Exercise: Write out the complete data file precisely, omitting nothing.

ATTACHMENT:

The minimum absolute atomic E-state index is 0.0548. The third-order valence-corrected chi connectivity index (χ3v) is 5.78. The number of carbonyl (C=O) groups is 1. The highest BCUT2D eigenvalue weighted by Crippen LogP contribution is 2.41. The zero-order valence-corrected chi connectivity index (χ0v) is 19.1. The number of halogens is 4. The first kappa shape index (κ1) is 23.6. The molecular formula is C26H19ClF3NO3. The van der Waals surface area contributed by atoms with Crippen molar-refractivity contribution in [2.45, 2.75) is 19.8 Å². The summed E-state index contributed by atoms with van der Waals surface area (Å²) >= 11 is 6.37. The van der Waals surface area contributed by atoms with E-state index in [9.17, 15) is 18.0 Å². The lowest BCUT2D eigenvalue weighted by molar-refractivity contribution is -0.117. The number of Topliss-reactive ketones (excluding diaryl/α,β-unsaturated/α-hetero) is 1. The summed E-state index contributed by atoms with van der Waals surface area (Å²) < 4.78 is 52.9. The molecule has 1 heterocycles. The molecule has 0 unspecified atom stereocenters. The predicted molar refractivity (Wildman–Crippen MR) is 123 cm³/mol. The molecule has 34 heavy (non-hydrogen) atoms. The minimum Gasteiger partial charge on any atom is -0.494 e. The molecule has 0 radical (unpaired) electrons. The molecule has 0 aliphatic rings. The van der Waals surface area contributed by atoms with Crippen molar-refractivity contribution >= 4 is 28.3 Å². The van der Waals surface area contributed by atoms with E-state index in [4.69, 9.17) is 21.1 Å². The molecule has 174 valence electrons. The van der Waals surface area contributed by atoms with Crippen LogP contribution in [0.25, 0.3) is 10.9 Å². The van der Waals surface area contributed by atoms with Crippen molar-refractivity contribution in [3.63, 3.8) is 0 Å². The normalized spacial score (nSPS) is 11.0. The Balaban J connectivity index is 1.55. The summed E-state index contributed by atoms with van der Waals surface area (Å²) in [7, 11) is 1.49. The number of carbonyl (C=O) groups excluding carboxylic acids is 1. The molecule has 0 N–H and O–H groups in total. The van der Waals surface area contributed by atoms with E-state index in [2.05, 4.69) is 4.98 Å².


The minimum absolute atomic E-state index is 0.0548. The third-order valence-corrected chi connectivity index (χ3v) is 5.78. The number of carbonyl (C=O) groups is 1. The highest BCUT2D eigenvalue weighted by Crippen LogP contribution is 2.41. The zero-order valence-corrected chi connectivity index (χ0v) is 19.1. The number of halogens is 4. The first kappa shape index (κ1) is 23.6. The molecular formula is C26H19ClF3NO3. The van der Waals surface area contributed by atoms with Crippen molar-refractivity contribution in [2.45, 2.75) is 19.8 Å². The summed E-state index contributed by atoms with van der Waals surface area (Å²) >= 11 is 6.37. The van der Waals surface area contributed by atoms with E-state index in [9.17, 15) is 18.0 Å². The lowest BCUT2D eigenvalue weighted by molar-refractivity contribution is -0.117. The number of Topliss-reactive ketones (excluding diaryl/α,β-unsaturated/α-hetero) is 1. The summed E-state index contributed by atoms with van der Waals surface area (Å²) < 4.78 is 52.9. The molecule has 1 heterocycles. The molecule has 0 unspecified atom stereocenters. The predicted molar refractivity (Wildman–Crippen MR) is 123 cm³/mol. The molecule has 34 heavy (non-hydrogen) atoms. The minimum Gasteiger partial charge on any atom is -0.494 e. The molecule has 0 radical (unpaired) electrons. The molecule has 0 aliphatic rings. The van der Waals surface area contributed by atoms with Crippen molar-refractivity contribution >= 4 is 28.3 Å². The van der Waals surface area contributed by atoms with E-state index in [4.69, 9.17) is 21.1 Å². The molecule has 174 valence electrons. The van der Waals surface area contributed by atoms with Crippen LogP contribution in [0.25, 0.3) is 10.9 Å². The van der Waals surface area contributed by atoms with Crippen molar-refractivity contribution in [3.63, 3.8) is 0 Å². The normalized spacial score (nSPS) is 11.0. The Balaban J connectivity index is 1.55. The summed E-state index contributed by atoms with van der Waals surface area (Å²) in [7, 11) is 1.49. The number of carbonyl (C=O) groups excluding carboxylic acids is 1. The molecule has 0 N–H and O–H groups in total. The van der Waals surface area contributed by atoms with E-state index in [2.05, 4.69) is 4.98 Å².